Today is my sister's birthday. She lives out west and we don't get to see each other very often. I wanted to wish her a happy birthday and have a chat.
My brother-in-law, Dave, answered the phone and advised me she was sleeping. I told him not to wake her or disturb her. I asked if she had received the gift I had sent.
"Yes she got it and she really appreciated it."
"Did she remember me?" I asked.
"Well, she's not having a very good day today, so her memory is not very good," he responded hesitantly as if not wanting to hurt my feelings.
Up until this past year, I had no idea how fast dementia could hit a person and rip apart someone's spirit while taking away precious memories, even of the people closest to them.
Dave began phoning us last year saying that my sister was becoming incoherent, not making any sense and he was really worried about her. I suggested he take her to the hospital immediately. She was kept there for observation, and in the month that followed we all had our ups and downs as the medical staff tested her for physical deficiencies, Alzheimer's and a lengthy list of illnesses, some which could be treated and others which... well, we didn't want to think about it at the time.
There were days when they thought they isolated the cause and began treatment and there would be momentary successes only to relapse back into a state of leaving this world, at least mentally if not physically. After several months of trial and error, they identified the illness as Korsakoff Syndrome, a form of dementia which causes loss of memory. The cruelty of the illness is how fast it changes a person's life. From the time the symptoms first appeared, she was hospitalized and subject to a battery of tests and they kept her there until a spot opened up in a care home where she will spend the remainder of her days. She never got a chance to return home.
This dementia is often caused by alcoholism. That's my sister all right. She and I are only fifteen months apart and because of our close age we were always together, getting into trouble together in our younger days. We went to the same concerts, hung out with the same friends, listened to the same music, and partied together. We partied hard, her more so than I. We were both drinking underage by the time I was thirteen. She could drink me under the table any day of the week. She was also my protector when I needed one. Even before I reached my teen years, there was little doubt I was gay, and subject to being harassed and bullied in school. My sister, on the other hand was a real scrapper, a tomboy who would often fight off my tormentors. Years later I managed to get off the booze, but she couldn't shake it off..She was a supervising nurse in a special care hospital but eventually she was fired because of how the alcoholism affected her work. She managed to keep the drinking under moderate control in later years but couldn't really leave it completely behind. Dave was always a positive influence in supporting her and getting her to AA meetings. Unfortunately, she had just done too much damage to her body and this illness was the result.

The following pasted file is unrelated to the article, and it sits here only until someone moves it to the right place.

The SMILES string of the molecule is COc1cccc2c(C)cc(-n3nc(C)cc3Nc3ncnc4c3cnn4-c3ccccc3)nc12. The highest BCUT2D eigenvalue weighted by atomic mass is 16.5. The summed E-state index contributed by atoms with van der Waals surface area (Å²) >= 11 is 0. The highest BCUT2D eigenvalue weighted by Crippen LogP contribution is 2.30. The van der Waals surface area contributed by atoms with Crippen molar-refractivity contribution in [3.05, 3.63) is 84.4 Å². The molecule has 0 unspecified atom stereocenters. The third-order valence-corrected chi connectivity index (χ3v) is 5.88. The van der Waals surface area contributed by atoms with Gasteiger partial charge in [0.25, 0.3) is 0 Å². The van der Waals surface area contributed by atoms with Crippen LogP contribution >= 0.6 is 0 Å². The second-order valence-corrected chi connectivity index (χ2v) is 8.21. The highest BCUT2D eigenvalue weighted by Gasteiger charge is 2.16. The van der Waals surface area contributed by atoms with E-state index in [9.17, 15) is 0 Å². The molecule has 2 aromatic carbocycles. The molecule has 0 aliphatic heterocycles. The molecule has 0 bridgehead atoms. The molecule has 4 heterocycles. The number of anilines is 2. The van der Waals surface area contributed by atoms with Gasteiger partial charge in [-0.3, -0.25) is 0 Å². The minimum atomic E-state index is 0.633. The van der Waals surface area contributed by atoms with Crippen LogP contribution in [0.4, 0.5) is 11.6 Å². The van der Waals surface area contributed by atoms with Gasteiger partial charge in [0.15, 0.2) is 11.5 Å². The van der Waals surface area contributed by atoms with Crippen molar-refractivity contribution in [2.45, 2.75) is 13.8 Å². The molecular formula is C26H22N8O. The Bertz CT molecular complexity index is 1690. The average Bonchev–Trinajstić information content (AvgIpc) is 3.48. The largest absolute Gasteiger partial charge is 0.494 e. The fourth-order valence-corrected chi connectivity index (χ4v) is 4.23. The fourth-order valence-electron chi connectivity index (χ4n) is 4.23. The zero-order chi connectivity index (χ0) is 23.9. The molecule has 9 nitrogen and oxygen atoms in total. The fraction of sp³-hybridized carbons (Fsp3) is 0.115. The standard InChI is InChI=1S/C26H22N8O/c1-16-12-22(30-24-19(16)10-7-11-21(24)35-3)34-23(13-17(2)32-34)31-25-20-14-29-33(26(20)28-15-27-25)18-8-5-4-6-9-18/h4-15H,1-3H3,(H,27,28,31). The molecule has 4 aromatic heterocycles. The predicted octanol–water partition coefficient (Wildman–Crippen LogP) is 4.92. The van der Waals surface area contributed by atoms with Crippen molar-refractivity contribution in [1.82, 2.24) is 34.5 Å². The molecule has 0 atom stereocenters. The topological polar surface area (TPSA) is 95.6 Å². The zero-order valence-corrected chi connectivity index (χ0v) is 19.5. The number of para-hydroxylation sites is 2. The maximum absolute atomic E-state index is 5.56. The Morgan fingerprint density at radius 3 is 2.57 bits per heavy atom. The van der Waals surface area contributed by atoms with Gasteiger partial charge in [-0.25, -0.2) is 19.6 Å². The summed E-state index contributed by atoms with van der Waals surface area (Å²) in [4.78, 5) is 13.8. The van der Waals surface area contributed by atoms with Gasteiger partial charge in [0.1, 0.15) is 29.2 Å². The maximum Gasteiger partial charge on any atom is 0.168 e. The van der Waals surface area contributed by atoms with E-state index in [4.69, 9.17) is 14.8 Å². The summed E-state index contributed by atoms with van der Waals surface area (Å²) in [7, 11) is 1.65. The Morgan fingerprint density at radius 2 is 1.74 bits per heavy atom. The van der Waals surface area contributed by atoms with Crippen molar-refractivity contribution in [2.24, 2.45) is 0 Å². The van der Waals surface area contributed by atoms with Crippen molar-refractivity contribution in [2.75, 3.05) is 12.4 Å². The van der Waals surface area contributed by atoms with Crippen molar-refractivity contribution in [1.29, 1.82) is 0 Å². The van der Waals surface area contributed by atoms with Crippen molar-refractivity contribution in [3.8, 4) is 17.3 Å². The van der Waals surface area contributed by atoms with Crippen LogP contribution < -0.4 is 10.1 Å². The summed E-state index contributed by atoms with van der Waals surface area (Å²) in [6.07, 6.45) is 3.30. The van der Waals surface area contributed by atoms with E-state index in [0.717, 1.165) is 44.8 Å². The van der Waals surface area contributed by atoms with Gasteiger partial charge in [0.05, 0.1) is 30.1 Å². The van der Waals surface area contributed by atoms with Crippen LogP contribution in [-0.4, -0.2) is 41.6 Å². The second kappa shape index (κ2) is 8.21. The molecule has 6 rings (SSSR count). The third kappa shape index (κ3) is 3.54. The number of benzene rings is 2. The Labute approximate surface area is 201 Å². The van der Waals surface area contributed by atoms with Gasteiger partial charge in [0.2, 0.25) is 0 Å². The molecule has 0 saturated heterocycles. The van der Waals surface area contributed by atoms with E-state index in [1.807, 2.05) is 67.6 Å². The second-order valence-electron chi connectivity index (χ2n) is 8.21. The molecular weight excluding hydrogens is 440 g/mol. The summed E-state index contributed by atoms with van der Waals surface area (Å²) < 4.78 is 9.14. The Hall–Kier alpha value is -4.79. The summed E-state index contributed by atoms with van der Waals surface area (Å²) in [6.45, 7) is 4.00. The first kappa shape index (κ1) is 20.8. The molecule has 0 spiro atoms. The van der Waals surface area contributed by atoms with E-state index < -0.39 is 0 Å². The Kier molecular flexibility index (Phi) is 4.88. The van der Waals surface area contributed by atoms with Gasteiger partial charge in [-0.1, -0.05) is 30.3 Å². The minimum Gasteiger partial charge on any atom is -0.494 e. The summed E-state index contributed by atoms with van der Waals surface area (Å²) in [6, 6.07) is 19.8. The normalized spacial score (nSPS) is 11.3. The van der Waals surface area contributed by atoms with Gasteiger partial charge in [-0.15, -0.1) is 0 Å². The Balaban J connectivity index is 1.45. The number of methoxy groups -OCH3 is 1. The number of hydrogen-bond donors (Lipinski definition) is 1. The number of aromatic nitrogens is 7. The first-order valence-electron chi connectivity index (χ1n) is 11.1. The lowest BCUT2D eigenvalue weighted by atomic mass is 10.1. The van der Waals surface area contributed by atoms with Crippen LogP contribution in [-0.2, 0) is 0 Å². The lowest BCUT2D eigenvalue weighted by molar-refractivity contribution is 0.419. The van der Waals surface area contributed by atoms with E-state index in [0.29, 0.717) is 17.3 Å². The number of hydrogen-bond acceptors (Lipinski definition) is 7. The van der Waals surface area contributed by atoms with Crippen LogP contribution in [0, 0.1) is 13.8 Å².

In some ways she is more at peace now than before the time when the illness claimed her. Her memories are distorted and she often believes that she is still living in happier times, wondering where our old family cat is, and when our father was coming to visit, both of whom have been deceased for many years. The irony is that she is at her happiest when she is living in the past, when the illness is at its worst. Her hardest days are actually when she experiences moments of clarity, when she becomes lucid enough to be aware of her surroundings, that the horror and reality sets in and she recoils in fear of what will become of her. She deals with it by hiding and remaining in the past with the good memories.
So today is not a good day for her.. Tomorrow is a whole new day with possibilities of recollections of people forgotten today, the people who were part of her life for many years. In the darkness of dementia, I can only hope that somewhere in there she can remember that there is someone who loves her.